19 January 2014
There are various symbols encased in the writing of A Separate Peace. Throughout the novel, the reader is shown the school life of a boy named Gene and his best friend Finny. The book begins with Gene returning to Devon, the boarding school he attended, after 15 years. Gene has a flashback to 1942, where he goes through every detail leading up to the death of Finny. Symbols are a major characteristic in A Separate Peace because the Summer and Winter Sessions, the tree, and Finny’s broken leg all play equally important roles in the plot of the story. The Summer and Winter Sessions are main symbols in this novel. In the Summer Session, life at Devon was simple and consisted of carefree, youthful adventures with friends. When the Summer Session comes to an end, the boys at Devon receive a rude awakening. As winter arrives, the strict rules and the war come with it. Just like the weather, the mood at Devon changes drastically.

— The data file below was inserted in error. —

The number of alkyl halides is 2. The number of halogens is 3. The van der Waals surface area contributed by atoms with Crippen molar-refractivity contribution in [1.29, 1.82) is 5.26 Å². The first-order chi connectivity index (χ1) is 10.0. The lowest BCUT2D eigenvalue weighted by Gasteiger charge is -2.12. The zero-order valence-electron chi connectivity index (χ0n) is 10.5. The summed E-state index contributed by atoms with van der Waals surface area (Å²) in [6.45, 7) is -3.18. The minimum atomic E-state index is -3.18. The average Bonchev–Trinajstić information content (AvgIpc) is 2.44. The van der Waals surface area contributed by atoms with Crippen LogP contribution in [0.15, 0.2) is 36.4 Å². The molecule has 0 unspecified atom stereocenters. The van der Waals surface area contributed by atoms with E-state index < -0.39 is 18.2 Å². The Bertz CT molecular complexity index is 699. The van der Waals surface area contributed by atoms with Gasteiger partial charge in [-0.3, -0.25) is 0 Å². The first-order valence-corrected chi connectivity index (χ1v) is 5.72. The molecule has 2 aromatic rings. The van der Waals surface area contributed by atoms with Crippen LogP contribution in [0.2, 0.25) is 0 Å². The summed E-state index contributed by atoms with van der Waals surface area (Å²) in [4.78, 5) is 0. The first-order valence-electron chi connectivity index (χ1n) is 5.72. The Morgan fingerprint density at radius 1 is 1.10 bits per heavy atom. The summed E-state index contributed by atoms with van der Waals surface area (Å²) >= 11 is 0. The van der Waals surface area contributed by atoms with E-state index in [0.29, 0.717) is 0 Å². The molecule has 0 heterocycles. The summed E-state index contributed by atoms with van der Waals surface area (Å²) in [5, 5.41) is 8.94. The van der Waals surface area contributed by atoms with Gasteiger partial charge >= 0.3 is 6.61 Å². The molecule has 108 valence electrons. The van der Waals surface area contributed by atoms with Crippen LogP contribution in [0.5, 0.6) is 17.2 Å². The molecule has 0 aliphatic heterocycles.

When returning to Devon, Gene considers the tree to be a fearful site. As a student, Gene felt the tree was “tremendous, an irate, steely black steeple beside the river” (6).However, after revisiting the tree as a grown adult, Gene finds that it seems smaller and is no longer an opposing threat. Gene also realizes that though the tree had remained unchanged, he himself has changed. Gene no longer lives in fear of the tree that held many painful memories of Devon and its trauma while he was attending school there. Finny and Gene’s friendship is put to the ultimate test after Finny breaks his leg. Not only does Gene feel the guilt of causing the injury, but just like Finny’s leg, the boys feel their friendship may have a break in it. The two face betrayal and suspicion when Gene suspects Finny has been out to get him throughout the duration of their friendship. However, after forgiving each other, Gene and Finny feel their friendship may be stronger than ever, that is until Finny takes another fall. After Finny’s second fall, this time down the marble stairs, the…